What’s your personal definition of success?

Peter Johnson
Peter Johnson

Let me start off the new year with a few questions for you. How was 2016? In which ways were you successful? What goals did you achieve? Where could you have done better?

Although we should all allow ourselves the time to analyze last year so that we are not doomed to repeat mistakes, many of us will not reflect on 2016 in detail.

I often ask CEOs how their company did last year and they reply, “It was a pretty good year” or “I can’t complain.” When I push for more information, I realize the reasons for those answers is that they had no specific goals, no measuring rod for their success. They were not clear on whether success was creating impact, money in their pocket or something else.

At the end of the day, each of us is responsible for our successes and failures in life. If you are going to have a successful 2017, you need to clearly articulate what success means to you. Then, break it into small goals and hold yourself accountable.

In the bestselling book “Start with Why,” Simon Sinek discusses why it’s important for every organization to understand why they do the things they do. For example, we tend to talk about what we did (made money) but not why we did it (so we could send our kids to college).

Ultimately, success is not about the resources we have but about what we do with them. Understanding your “why” or what success means to you allows you to set goals that will move you in the right direction.

If success means growing your business to the point you can sell it for the price of a small island in Fiji, then working 60 or more hours a week makes sense. If your goal is to be an active mom or dad and spend time coaching your children’s activities and being active in their lives, then working 70 hours a week may not be realistic.

Success is not about getting it all. You might be able to make a billion dollars, make the world a better place, spend quality time with the kids, have a loving relationship with a spouse, spend time with friends and sleep well at night. You just can’t do all of it.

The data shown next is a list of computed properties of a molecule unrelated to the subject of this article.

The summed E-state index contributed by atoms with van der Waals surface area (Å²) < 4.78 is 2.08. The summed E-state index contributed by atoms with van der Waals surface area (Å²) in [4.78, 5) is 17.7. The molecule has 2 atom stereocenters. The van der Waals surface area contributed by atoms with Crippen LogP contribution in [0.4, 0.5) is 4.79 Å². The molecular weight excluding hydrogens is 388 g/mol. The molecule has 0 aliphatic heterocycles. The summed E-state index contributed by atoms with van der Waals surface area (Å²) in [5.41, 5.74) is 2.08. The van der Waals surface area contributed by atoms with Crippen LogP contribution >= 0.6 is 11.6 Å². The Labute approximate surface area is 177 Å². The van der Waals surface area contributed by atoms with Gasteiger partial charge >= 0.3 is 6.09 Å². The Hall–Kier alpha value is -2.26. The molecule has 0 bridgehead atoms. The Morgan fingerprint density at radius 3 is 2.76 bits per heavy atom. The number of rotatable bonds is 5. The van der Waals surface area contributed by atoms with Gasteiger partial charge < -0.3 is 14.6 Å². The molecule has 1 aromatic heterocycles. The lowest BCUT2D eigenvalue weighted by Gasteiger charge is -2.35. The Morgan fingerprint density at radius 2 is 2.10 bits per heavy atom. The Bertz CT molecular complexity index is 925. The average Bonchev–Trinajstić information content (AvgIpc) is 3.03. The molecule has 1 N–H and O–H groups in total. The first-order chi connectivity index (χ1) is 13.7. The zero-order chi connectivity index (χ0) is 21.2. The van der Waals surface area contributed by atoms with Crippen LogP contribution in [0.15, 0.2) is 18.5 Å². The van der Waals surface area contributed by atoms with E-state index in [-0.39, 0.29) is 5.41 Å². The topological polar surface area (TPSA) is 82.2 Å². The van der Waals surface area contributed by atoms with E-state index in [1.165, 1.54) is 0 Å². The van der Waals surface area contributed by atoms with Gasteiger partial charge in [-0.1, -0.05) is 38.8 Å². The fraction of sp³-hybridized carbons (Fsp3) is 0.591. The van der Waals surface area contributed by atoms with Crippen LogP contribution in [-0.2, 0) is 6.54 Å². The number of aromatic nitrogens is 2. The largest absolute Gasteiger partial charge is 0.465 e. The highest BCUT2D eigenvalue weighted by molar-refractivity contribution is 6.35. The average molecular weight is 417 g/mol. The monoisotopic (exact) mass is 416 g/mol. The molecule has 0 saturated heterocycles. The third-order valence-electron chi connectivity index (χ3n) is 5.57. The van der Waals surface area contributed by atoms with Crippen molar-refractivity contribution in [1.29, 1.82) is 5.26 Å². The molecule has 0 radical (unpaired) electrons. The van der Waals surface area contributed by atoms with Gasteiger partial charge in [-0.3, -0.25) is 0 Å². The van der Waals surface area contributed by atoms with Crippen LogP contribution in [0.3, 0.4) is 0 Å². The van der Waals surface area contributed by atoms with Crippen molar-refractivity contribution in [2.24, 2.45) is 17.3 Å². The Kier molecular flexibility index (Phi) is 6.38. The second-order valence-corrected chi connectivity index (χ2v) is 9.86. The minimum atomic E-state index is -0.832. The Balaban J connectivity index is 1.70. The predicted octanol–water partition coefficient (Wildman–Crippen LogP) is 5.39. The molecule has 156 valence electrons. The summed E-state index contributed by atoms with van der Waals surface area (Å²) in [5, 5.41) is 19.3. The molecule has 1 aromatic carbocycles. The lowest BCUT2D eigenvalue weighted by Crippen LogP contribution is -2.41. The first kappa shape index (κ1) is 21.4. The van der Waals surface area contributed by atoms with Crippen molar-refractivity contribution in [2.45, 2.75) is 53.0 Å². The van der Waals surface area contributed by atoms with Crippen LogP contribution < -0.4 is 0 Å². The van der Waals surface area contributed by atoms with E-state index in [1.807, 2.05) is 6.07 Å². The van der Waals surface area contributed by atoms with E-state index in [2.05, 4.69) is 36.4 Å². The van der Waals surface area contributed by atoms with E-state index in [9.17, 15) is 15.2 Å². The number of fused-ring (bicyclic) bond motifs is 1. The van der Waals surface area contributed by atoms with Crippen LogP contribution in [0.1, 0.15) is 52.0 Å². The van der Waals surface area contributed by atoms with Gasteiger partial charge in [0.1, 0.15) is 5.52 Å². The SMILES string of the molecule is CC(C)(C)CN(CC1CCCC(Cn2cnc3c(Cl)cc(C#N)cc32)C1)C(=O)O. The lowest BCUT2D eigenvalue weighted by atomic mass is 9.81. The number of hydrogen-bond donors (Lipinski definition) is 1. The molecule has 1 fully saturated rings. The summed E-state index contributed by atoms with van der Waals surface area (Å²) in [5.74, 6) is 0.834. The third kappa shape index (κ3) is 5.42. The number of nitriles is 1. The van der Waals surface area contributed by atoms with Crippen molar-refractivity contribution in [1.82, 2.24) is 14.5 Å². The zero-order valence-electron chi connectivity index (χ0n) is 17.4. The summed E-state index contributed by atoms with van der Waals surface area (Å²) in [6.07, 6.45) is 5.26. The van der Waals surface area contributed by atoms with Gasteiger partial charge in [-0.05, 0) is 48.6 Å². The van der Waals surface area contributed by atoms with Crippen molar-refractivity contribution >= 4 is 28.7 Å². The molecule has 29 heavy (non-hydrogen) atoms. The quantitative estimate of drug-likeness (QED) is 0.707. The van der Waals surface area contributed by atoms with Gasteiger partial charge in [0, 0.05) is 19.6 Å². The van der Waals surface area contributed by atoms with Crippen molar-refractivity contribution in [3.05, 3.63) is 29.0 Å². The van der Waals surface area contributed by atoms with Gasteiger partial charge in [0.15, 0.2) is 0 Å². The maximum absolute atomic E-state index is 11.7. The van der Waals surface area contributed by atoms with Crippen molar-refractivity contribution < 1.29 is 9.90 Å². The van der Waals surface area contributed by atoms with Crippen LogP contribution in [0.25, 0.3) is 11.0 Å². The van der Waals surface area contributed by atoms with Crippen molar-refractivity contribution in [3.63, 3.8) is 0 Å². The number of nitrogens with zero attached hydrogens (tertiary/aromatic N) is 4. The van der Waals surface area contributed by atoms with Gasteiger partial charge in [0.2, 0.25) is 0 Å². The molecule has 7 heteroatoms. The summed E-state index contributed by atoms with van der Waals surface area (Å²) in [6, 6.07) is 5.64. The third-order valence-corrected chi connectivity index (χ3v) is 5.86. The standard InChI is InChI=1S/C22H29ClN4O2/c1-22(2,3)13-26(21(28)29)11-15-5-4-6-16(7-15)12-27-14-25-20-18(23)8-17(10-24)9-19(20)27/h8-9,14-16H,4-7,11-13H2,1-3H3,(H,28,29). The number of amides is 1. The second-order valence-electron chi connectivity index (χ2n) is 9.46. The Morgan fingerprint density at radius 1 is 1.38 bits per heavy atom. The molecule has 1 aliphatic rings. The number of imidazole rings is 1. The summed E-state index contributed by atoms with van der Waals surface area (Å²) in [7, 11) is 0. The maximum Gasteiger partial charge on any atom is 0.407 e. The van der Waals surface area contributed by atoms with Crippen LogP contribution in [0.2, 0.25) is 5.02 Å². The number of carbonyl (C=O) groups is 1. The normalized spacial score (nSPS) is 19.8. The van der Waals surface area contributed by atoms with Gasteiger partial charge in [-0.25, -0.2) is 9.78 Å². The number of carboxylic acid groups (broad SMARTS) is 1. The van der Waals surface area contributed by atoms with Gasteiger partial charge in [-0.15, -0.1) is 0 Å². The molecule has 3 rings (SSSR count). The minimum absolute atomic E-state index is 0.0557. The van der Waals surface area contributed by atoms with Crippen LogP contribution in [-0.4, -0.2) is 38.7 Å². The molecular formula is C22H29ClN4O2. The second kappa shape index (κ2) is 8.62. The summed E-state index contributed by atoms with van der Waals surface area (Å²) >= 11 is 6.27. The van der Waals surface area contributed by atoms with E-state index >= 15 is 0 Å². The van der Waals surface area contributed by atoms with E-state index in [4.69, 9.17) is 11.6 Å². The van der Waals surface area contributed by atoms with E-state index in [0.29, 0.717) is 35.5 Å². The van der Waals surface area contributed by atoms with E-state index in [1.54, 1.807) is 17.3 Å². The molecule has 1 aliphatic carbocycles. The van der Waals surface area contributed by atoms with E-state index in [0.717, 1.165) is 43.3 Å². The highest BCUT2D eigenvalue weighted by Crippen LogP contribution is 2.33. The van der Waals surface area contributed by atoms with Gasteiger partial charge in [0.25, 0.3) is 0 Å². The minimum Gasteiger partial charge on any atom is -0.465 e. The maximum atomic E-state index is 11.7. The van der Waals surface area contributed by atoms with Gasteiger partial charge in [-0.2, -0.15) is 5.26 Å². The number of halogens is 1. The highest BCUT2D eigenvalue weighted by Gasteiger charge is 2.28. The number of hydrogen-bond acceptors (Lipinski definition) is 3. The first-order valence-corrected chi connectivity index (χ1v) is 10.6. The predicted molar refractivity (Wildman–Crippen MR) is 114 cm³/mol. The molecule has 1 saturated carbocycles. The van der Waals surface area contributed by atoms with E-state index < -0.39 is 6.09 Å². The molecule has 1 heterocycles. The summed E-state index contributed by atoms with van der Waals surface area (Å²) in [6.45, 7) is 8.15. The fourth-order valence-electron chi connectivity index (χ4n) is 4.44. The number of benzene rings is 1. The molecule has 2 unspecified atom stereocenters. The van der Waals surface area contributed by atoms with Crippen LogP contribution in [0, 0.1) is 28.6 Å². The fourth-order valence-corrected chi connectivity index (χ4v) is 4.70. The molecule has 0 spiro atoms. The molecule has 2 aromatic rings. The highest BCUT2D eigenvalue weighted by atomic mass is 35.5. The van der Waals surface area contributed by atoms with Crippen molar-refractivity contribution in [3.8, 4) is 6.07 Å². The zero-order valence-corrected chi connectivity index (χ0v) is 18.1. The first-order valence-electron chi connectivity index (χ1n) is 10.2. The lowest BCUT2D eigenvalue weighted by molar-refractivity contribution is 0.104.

We must prioritize and then compromise based on what we want out of life. Success is about making the right compromises to achieve a fulfilling life. If at the end of our lives we have few regrets about what we did and how we used our time, then we were successful.

Once we identify what success means to us, it is important that we diligently pursue our goals. Time seems to go by at an exponentially faster rate the older we get. Time management becomes more critical with each passing year. It is so easy to get sucked into activities that waste time, or at a minimum are not the best use of our time.

Often people complain that that they don’t have enough time. However in reality, we all get the same 8,760 hours a year to spend however we want. That is ample time to do the things that are most important to us such as exercising, building a business, and playing with the kids.

A friend of mine spends every Sunday evening planning how he will use the 168 hours in the following week. He plans his work and then works his plan. He eliminates everything that doesn’t add success to his life.

Using his example, we can ask ourselves some important questions. What are we going to stop doing this year? Are there activities at work or in the community that aren’t paying off such as sitting on a board and having little impact, or saying yes to every project that comes our way because someone asks? It’s time to say “no” and move on to those opportunities in life where we can really make a difference.

If we don’t understand what success means to us, then it is very easy to end up being successful in the wrong areas of our lives. For example, we might end up with great wealth but miss out on relationships with our kids, which is the thing we really value. I wish you much success in 2017, however you define it.


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